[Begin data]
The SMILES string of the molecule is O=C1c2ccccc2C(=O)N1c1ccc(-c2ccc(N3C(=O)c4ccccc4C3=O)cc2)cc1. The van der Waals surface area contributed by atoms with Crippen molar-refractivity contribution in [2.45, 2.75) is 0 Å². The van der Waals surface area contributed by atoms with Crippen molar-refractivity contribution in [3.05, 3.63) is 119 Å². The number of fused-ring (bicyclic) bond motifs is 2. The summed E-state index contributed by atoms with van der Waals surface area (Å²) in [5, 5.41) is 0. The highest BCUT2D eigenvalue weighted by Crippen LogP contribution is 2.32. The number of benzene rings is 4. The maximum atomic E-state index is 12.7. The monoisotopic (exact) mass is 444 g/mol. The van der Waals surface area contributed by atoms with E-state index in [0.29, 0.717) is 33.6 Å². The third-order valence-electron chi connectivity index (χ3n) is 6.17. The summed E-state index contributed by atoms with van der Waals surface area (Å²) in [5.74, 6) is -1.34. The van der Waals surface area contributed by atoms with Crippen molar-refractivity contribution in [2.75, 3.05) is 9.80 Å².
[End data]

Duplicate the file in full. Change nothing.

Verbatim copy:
The SMILES string of the molecule is O=C1c2ccccc2C(=O)N1c1ccc(-c2ccc(N3C(=O)c4ccccc4C3=O)cc2)cc1. The van der Waals surface area contributed by atoms with Crippen molar-refractivity contribution in [2.45, 2.75) is 0 Å². The van der Waals surface area contributed by atoms with Crippen molar-refractivity contribution in [3.05, 3.63) is 119 Å². The number of fused-ring (bicyclic) bond motifs is 2. The summed E-state index contributed by atoms with van der Waals surface area (Å²) in [5, 5.41) is 0. The highest BCUT2D eigenvalue weighted by Crippen LogP contribution is 2.32. The number of benzene rings is 4. The maximum atomic E-state index is 12.7. The monoisotopic (exact) mass is 444 g/mol. The van der Waals surface area contributed by atoms with E-state index in [0.29, 0.717) is 33.6 Å². The third-order valence-electron chi connectivity index (χ3n) is 6.17. The summed E-state index contributed by atoms with van der Waals surface area (Å²) in [5.74, 6) is -1.34. The van der Waals surface area contributed by atoms with Crippen molar-refractivity contribution in [2.75, 3.05) is 9.80 Å².